Since the turn of the decade, there has been an influx of social media-themed horror films — some decent, some outright awful — that were designed to take an internet-dependent audience and use their dependency against them in the pursuit of spooks.
While #horror films about social media often have the capacity to make our skeletons spring from our skins within the confines of their running time, they very rarely have a lasting effect on viewers that keeps them awake at night. Here are three theories as to why that might be:
1. Desensitized Audiences
The internet can be a wonderfully dark place, full of Creepypastas and urban legends that breathe life into entities such as Slender Man and Jeff the Killer. Stories and myths spawned in the minds of internet users are often twisted beyond the boundaries of horror films, and are made scarier by the fact that, in some cases, no one knows for sure whether they’re real or not. Unfortunately, the very people that are exposed to such content are the same people that the films are designed to reach.
Some writers have incorporated such themes into their films in an attempt to tap into what captures the interest of certain online communities — 2012’s Smiley being a prime example of this. The film focuses on an urban legend of a deformed smiling slasher who comes to kill anyone at the receiving end of a triple “I did it for the lulz” message, then later targets the sender themselves. YouTube icon Shane Dawson also appears in a further apparent attempt to appeal to the target audience.
Audiences have seen it all. This culture of mass consumption created by the internet means that there are fewer concepts that viewers are spooked by. As a result, they have developed a hard skin that is difficult to pierce.
2. Divergent Characters
There is definitely a reoccurring theme when it comes to character development in these films, and that is the blockishly stereotypical way in which they are depicted. We’ve seen them all — the health freak, the scary loner, the trolls — frankly, it’s hard to take them seriously when characters can sometimes feel more like they're mocking the internet community.
2015’s Unfriended is probably the most real depiction of the everyday internet user. It is centered around a Skype group call between six high school friends. The organic environment makes it fairly believable. The characters are by no means likable, but the clever way in which the film is shot (as if you are watching a computer screen), and the use of popular social networking sites such as Facebook, Skype and Spotify, brings the tale uncomfortably close to home.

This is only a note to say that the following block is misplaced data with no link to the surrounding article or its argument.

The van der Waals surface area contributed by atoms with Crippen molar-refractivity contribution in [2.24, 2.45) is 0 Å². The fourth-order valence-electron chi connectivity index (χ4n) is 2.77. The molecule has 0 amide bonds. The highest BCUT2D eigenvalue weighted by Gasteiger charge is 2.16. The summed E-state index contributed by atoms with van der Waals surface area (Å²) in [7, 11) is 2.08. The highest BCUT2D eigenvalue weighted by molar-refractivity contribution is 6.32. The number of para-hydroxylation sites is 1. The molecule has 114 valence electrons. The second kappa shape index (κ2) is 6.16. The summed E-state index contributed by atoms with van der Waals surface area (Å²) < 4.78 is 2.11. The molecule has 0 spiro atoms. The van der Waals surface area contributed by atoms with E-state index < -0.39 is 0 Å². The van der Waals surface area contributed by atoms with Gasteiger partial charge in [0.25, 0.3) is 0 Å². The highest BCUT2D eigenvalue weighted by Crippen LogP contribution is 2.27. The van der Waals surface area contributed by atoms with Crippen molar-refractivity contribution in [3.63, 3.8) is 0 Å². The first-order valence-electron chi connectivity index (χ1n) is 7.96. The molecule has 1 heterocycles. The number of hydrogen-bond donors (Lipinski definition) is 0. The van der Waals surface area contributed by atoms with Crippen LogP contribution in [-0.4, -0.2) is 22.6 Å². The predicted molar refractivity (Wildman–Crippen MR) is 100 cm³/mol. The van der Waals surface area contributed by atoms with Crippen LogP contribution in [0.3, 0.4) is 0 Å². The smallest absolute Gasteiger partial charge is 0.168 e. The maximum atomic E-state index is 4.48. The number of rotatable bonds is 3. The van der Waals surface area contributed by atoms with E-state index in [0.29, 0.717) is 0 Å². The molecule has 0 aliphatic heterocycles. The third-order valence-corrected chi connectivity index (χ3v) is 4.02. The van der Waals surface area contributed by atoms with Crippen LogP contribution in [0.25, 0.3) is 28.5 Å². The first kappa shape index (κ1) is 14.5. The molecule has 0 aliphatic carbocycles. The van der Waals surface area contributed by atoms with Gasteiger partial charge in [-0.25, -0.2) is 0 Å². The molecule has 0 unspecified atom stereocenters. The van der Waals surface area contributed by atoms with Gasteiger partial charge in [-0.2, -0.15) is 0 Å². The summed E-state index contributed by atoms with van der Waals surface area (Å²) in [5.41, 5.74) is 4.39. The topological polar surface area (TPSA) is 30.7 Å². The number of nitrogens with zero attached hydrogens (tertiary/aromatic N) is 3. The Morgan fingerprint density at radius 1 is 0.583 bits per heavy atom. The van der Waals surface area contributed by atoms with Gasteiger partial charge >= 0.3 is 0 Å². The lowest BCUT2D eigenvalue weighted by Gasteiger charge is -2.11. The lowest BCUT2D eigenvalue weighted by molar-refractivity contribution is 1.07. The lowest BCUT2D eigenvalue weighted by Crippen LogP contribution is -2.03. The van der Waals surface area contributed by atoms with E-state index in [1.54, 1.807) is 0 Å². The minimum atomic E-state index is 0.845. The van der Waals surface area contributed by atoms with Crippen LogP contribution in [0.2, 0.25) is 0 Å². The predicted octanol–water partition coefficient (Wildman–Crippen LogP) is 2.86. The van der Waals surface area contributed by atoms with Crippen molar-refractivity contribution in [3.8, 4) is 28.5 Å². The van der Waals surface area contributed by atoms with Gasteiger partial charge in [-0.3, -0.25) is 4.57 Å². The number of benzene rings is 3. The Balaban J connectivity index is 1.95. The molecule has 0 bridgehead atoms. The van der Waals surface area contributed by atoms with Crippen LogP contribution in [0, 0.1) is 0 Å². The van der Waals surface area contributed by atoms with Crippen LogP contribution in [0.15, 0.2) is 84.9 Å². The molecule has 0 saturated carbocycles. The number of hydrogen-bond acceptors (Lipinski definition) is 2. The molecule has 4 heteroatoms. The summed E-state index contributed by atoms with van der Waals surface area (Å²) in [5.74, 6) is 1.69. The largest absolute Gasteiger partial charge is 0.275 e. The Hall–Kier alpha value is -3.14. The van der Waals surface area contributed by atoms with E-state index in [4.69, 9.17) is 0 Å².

Although some movies could follow said stereotypes in an attempt to converge with their target audiences, the result is often the opposite — kind of like a "hip" dad trying to get down with the kids. If the characters aren't relatable, then it is hard to feel frightened for them.
3. Detached Storylines
Let’s face it: most social media-based horror flicks can be a little far-fetched. More often than not, they involve a girl who commits suicide and then seeks revenge by becoming a phantom internet troll who kills her victims in a series of mind-controlled scenarios. The fact that storylines tend to be so over the top means that there’s no sense of possibility that leaves the viewer thinking twice before accepting a friend request from that quiet girl in their college class.
2015’s Ratter is probably one of the only exceptions, with a creepy cyber-stalker capable of infiltrating the lead’s (played by Pretty Little Liars star Ashley Benson) webcam and social media pages. Shot from the perspective of the stalker, the footage reveals the character’s intimate everyday moments and interactions, prompting us viewers to swiftly cover our own webcams. It dabbles with a danger that is all too real in this day and age and so is much more frightening in the long term than the more supernaturally focused plots out there.
There’s an abundance of topics to be explored that have not yet been touched. In real life, the internet can pose a huge threat if not handled with care, and this is a concept that could easily be exploited, making for longer lasting effects on audiences.
While there are some strong contenders on the social media horror flick front, on the whole there is something the subgenre seems to lack in the spook department. Maybe if more movies could hack into what it is that makes for a long-lastingly scary storyline, the topic will be able to continue to develop throughout future years without running dry.
Are there any social media-themed horror movies that have kept you up at night?